MAY 10, 2017 06:00 AM PDT
Developing bioinformatics approaches to understand the functional consequences of gene expression variability
Presented at the Genetics and Genomics 2017 Virtual Event
CONTINUING EDUCATION (CME/CE/CEU) CREDITS: CME | P.A.C.E. CE | Florida CE
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Speakers:
  • Assistant Professor, Department of Systems & Computational Biology, Assistant Professor, Department of Epidemiology & Population Health, Albert Einstein College of Medicine
    Biography
      Jessica Mar is an Assistant Professor at the Albert Einstein College of Medicine in the Department of Systems and Computational Biology in the Bronx, New York. The Mar lab investigates how variability of gene expression informs our understanding of how genes and pathways are dysregulated in disease. Dr. Mar received her PhD in Biostatistics from Harvard University in 2008. Previously she was a postdoctoral research fellow at the Dana-Farber Cancer Institute in Boston and a visiting scientist at the European Bioinformatics Institute in the United Kingdom. She is a recipient of a University of Queensland medal and an American-Australian Fulbright award. She is currently an Associate Editor of Genomics.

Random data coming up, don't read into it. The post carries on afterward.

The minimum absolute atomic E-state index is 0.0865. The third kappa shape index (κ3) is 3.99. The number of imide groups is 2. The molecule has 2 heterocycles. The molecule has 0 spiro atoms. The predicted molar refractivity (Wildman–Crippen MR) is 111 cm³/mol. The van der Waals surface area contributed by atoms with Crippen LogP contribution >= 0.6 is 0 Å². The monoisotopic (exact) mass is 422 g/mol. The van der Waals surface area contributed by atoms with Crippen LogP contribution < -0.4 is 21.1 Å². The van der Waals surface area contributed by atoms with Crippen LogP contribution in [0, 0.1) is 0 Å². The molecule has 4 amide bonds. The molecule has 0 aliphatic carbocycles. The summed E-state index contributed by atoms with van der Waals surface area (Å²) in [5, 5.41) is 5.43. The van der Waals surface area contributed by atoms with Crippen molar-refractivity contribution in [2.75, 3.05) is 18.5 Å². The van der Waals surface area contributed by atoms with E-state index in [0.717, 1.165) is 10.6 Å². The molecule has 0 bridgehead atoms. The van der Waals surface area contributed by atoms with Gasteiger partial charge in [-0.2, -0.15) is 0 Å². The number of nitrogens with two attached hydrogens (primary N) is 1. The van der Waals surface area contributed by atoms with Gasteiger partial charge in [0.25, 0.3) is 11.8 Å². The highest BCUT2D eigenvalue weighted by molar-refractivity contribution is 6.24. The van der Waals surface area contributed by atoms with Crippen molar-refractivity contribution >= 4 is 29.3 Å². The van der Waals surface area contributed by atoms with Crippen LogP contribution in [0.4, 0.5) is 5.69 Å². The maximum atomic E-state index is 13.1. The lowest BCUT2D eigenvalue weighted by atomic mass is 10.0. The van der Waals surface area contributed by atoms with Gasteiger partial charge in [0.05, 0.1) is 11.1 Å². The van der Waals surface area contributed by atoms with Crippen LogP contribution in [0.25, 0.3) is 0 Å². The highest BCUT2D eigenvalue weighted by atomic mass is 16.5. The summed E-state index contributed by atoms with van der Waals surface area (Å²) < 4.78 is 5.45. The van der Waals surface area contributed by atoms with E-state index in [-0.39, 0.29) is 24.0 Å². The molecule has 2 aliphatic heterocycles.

Abstract:

    When studying the transcriptome, most of our inferences revolve around changes in average expression. However, more recent examples have demonstrated that analysis of the variability of gene expression can also highlight important regulators too. In this talk, I outline some of the bioinformatics methods my lab has developed to investigate the functional consequences of gene expression variability to understand transcriptional regulation. I present a recently published method called pathVar, which provides functional interpretation of variability changes at the level of pathways and gene sets. Application of pathVar to cancer patient cohort data will be shown to demonstrate the utility of this method. I also describe a method based on the third statistical moment, skewness, to model heterogeneously expressed genes. Using skewness-based metrics, we can uncover new genes with regulatory roles in cancer, as well as those that vary with DNA methylated loci. Collectively, this series of related studies outline the value


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